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Salazar v. U.T.M.B. Correctional Managed Care

United States District Court, N.D. Texas, Lubbock Division

January 5, 2018

FIDEL SALAZAR, Institutional ID No.01506617, SID No. 03924280, Plaintiff,



         Pursuant to Special Order No. 3-251, this case has been automatically referred to the undersigned United States Magistrate Judge for pretrial management. Before the court is Plaintiffs "Order to Show Cause for An Preliminary Injunction." ECF No. 4. Based on the relevant filings and applicable law, the motion should be DENIED.

         I. Statement of the Case

         On December 29, 2017, pro se Plaintiff Fidel Salazar, an inmate currently incarcerated at the Formby Unit of the Texas Department of Criminal Justice (TDCJ), filed this action under 42 U.S.C. § 1983. Complaint (ECF No. 1). In his Complaint, Salazar alleges Defendants have refused to adequately treat his Hepatitis C infection by "[r]efusing to provide me with Hep C treatment-cure." Id. at 4. Salazar filed the instant "Order to Show Cause for An Preliminary Injunction" seeking an injunction that would require Defendants to treat his "active Hep. C infection with direct acting antiviral drugs." ECF No. 4. The court liberally construes Salazar's motion as one seeking issuance of a preliminary injunction under Federal Rule of Civil Procedure 65.

         II. Discussion

         "An injunction is an extraordinary remedy and should not issue except upon a clear showing of possible irreparable harm." Lewis v. S.S. Baune, 534 F.2d 1115, 1121 (5th Cir. 1976). The party seeking injunctive relief bears the burden of showing that he is entitled to such an extraordinary remedy. Clark v. Prichard, 812 F.2d 991, 993 (5th Cir. 1987). To secure an injunction or temporary restraining order, a movant must demonstrate:

1. a substantial likelihood of success on the merits;
2. a substantial threat of irreparable injury if the injunction is not granted;
3. the threatened injury to the movant outweighs any damage the injunction will cause the non-movant; and
4. the injunction will not have an adverse effect on the public interest.

Women's Med. Ctr. v. Bell, 248 F.3d 411, 418-20 (5th Cir. 2001); Hay v. Waldron, 834 F.2d 481, 484 (5th Cir. 1987). If the movant fails to meet his "heavy burden" on any of the four prerequisites, a preliminary injunction cannot issue. See Enter. Int'l Inc. v. Corporacion Estatal Petrolera Ecuatoriana, 762 F.2d 464, 472 (5th Cir. 1985).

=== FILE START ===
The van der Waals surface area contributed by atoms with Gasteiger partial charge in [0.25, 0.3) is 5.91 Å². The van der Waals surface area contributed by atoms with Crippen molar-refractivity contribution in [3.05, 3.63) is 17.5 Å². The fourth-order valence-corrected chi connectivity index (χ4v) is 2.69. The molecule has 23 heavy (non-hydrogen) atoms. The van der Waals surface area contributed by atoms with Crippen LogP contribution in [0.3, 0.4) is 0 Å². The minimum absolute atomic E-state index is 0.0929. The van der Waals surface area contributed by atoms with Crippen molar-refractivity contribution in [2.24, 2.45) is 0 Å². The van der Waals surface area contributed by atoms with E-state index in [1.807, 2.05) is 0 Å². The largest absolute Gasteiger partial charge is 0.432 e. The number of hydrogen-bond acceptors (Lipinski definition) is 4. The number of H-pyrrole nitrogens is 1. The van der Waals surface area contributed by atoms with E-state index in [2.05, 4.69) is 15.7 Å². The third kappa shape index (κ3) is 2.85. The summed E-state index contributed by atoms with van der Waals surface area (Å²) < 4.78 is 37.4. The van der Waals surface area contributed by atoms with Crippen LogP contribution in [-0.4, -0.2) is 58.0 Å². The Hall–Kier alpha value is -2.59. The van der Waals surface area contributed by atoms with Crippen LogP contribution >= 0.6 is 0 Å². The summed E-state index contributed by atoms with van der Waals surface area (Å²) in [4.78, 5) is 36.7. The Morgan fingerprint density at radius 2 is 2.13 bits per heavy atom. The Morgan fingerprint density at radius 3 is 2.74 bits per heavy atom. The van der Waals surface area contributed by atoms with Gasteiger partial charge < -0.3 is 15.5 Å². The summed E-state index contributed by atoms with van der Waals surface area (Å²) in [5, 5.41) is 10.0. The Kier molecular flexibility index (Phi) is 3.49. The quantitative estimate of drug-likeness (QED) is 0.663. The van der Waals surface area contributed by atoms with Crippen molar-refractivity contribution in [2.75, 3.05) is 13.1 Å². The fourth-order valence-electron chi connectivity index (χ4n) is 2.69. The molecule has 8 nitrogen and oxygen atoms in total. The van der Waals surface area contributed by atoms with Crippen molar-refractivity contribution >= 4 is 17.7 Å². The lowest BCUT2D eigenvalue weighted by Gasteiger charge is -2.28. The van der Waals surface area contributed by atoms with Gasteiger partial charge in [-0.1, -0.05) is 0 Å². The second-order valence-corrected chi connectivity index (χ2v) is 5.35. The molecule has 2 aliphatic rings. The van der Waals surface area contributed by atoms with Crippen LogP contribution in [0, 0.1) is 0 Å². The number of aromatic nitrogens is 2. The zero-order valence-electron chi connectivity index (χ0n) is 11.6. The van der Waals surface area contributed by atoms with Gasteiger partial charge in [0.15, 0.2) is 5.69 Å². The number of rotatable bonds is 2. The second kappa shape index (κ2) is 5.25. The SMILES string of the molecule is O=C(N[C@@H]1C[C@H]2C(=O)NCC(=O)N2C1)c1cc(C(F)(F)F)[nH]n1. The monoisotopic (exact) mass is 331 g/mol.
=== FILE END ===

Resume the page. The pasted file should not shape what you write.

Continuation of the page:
Salazar has not carried his burden with respect to any of the foregoing elements. To establish a likelihood of success on the merits, Salazar must allege and prove that the prison authorities were deliberately indifferent to his serious medical needs. Estelle v. Gamble, 429 U.S. 97, 103-04 (1978). Disagreement with a course of treatment, however, does not constitute deliberate indifference to medical needs under the Eighth Amendment. Norton v. Dimazana, 122 F.3d 286, 292 (5th Cir. 1997). Similarly, neither negligence nor medical malpractice gives rise to a viable constitutional claim. See Daniels v. Williams, 41A U.S. 327, 329-336 (1986); Estelle, 429 U.S. at 106; Varnado v. Lynaugh, 920 F.2d 320, 321 (5th Cir. 1991).

         Based on the limited information supplied thus far by Salazar, his claims, at best, challenge decisions made by TDCJ medical staff to currently forego prescribing a certain type of treatment for his Hepatitis C. According to exhibits attached to Salazar's Complaint, TDCJ medical staff have examined and tested Salazar, reviewed his medical history, and determined that, based upon measurable criteria specific to Salazar, he is not a candidate for the Hepatitis C treatment he seeks. See Complaint, at 8. Specifically, the medical staff found that Salazar's test results failed to meet guidelines issued by the Centers for Disease Control for treating Hepatitis C with the "new medications" sought by Salazar. Id.

         As such, Salazar is attempting to challenge the medical judgment exercised by prison medical staff in determining the appropriate course of treatment-such claims do not rise to the level of a constitutional violation.[1]See Gobert v. Caldwell,463 F.3d 339, 346 (5th Cir. 2006) (holding that "decision whether to provide additional treatment 'is a classic example of a matter for medical judgment, '" and does not constitute deliberate indifference); Green v. McKaskle,788 F.2d 1116, 1127 (5th Cir. 1986) (finding "mere claim" by inmate that prison failed to provide a trained physical therapist or a doctor who specialized in treating paraplegia "does not, of itself, state a claim of deliberate indifference"); Kingv. Tex. Dep't Criminal Justice, No: 3:15-CV-1365-N-BH, 2016 WL 8671926, at *2 (N.D. Tex. Jan. 8, 2016) (denying plaintiffs request for preliminary injunction requiring officials to provide certain medications, where plaintiffs mere disagreement with treatment provided by TDCJ officials failed to show substantial likelihood of prevailing on the merits). Because Salazar has not met his burden of demonstrating a substantial likelihood of success on the merits or a substantial threat of irreparable injury if an injunction does not issue, the court should deny his request for injunctive relief. See Mikkelson v. Adams, Civ. A. No. H-06-2509, 2006 WL 3499530, at *l-3 (S.D. ...

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